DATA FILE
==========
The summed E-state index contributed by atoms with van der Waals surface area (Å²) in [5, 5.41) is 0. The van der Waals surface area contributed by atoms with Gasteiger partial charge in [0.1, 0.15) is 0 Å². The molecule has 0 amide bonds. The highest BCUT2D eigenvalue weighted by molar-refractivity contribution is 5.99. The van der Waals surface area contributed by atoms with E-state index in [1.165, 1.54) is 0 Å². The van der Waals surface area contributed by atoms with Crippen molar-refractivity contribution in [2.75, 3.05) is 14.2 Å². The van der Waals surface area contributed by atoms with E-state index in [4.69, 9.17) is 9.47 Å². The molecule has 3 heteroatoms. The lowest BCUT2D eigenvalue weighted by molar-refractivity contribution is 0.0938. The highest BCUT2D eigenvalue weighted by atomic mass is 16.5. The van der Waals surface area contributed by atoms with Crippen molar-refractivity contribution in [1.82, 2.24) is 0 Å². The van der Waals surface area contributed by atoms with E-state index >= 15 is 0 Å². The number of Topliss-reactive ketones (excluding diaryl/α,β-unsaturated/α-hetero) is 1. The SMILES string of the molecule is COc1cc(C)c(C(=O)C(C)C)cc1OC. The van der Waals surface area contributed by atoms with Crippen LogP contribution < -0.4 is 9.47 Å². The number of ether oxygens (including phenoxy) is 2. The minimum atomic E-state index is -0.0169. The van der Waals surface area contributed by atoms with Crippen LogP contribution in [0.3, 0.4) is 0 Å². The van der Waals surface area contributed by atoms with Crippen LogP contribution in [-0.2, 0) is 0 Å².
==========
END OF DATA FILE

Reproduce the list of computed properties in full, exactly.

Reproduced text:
The summed E-state index contributed by atoms with van der Waals surface area (Å²) in [5, 5.41) is 0. The van der Waals surface area contributed by atoms with Gasteiger partial charge in [0.1, 0.15) is 0 Å². The molecule has 0 amide bonds. The highest BCUT2D eigenvalue weighted by molar-refractivity contribution is 5.99. The van der Waals surface area contributed by atoms with E-state index in [1.165, 1.54) is 0 Å². The van der Waals surface area contributed by atoms with Crippen molar-refractivity contribution in [2.75, 3.05) is 14.2 Å². The van der Waals surface area contributed by atoms with E-state index in [4.69, 9.17) is 9.47 Å². The molecule has 3 heteroatoms. The lowest BCUT2D eigenvalue weighted by molar-refractivity contribution is 0.0938. The highest BCUT2D eigenvalue weighted by atomic mass is 16.5. The van der Waals surface area contributed by atoms with Crippen molar-refractivity contribution in [1.82, 2.24) is 0 Å². The van der Waals surface area contributed by atoms with E-state index >= 15 is 0 Å². The number of Topliss-reactive ketones (excluding diaryl/α,β-unsaturated/α-hetero) is 1. The SMILES string of the molecule is COc1cc(C)c(C(=O)C(C)C)cc1OC. The van der Waals surface area contributed by atoms with Crippen LogP contribution < -0.4 is 9.47 Å². The number of ether oxygens (including phenoxy) is 2. The minimum atomic E-state index is -0.0169. The van der Waals surface area contributed by atoms with Crippen LogP contribution in [0.3, 0.4) is 0 Å². The van der Waals surface area contributed by atoms with Crippen LogP contribution in [-0.2, 0) is 0 Å².